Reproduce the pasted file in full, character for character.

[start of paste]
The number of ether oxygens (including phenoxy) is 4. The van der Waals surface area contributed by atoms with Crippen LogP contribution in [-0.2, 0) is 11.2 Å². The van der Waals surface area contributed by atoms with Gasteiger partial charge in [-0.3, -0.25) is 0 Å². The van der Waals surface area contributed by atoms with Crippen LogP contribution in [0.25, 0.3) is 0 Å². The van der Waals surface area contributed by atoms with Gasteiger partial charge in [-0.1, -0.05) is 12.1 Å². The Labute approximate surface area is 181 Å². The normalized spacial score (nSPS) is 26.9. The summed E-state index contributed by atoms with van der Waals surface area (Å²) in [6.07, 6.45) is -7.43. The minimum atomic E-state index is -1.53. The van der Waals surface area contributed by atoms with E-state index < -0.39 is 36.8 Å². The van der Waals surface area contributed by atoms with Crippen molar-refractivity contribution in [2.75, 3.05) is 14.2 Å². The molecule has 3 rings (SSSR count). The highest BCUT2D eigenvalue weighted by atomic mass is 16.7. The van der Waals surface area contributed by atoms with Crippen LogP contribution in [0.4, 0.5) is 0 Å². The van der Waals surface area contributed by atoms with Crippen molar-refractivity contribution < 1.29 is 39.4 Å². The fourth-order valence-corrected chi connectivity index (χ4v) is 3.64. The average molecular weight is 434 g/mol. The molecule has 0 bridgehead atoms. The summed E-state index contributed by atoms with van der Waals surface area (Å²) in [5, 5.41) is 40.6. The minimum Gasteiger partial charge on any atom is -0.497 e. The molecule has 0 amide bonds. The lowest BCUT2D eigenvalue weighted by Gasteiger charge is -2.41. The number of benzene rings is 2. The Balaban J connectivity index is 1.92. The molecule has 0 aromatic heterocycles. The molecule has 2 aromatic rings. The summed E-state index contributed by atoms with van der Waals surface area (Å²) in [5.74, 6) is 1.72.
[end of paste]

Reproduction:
The number of ether oxygens (including phenoxy) is 4. The van der Waals surface area contributed by atoms with Crippen LogP contribution in [-0.2, 0) is 11.2 Å². The van der Waals surface area contributed by atoms with Gasteiger partial charge in [-0.3, -0.25) is 0 Å². The van der Waals surface area contributed by atoms with Crippen LogP contribution in [0.25, 0.3) is 0 Å². The van der Waals surface area contributed by atoms with Gasteiger partial charge in [-0.1, -0.05) is 12.1 Å². The Labute approximate surface area is 181 Å². The normalized spacial score (nSPS) is 26.9. The summed E-state index contributed by atoms with van der Waals surface area (Å²) in [6.07, 6.45) is -7.43. The minimum atomic E-state index is -1.53. The van der Waals surface area contributed by atoms with E-state index < -0.39 is 36.8 Å². The van der Waals surface area contributed by atoms with Crippen molar-refractivity contribution in [2.75, 3.05) is 14.2 Å². The molecule has 3 rings (SSSR count). The highest BCUT2D eigenvalue weighted by atomic mass is 16.7. The van der Waals surface area contributed by atoms with Crippen LogP contribution in [0.4, 0.5) is 0 Å². The van der Waals surface area contributed by atoms with Crippen molar-refractivity contribution < 1.29 is 39.4 Å². The fourth-order valence-corrected chi connectivity index (χ4v) is 3.64. The average molecular weight is 434 g/mol. The molecule has 0 bridgehead atoms. The summed E-state index contributed by atoms with van der Waals surface area (Å²) in [5, 5.41) is 40.6. The minimum Gasteiger partial charge on any atom is -0.497 e. The molecule has 0 amide bonds. The lowest BCUT2D eigenvalue weighted by Gasteiger charge is -2.41. The number of benzene rings is 2. The Balaban J connectivity index is 1.92. The molecule has 0 aromatic heterocycles. The molecule has 2 aromatic rings. The summed E-state index contributed by atoms with van der Waals surface area (Å²) in [5.74, 6) is 1.72.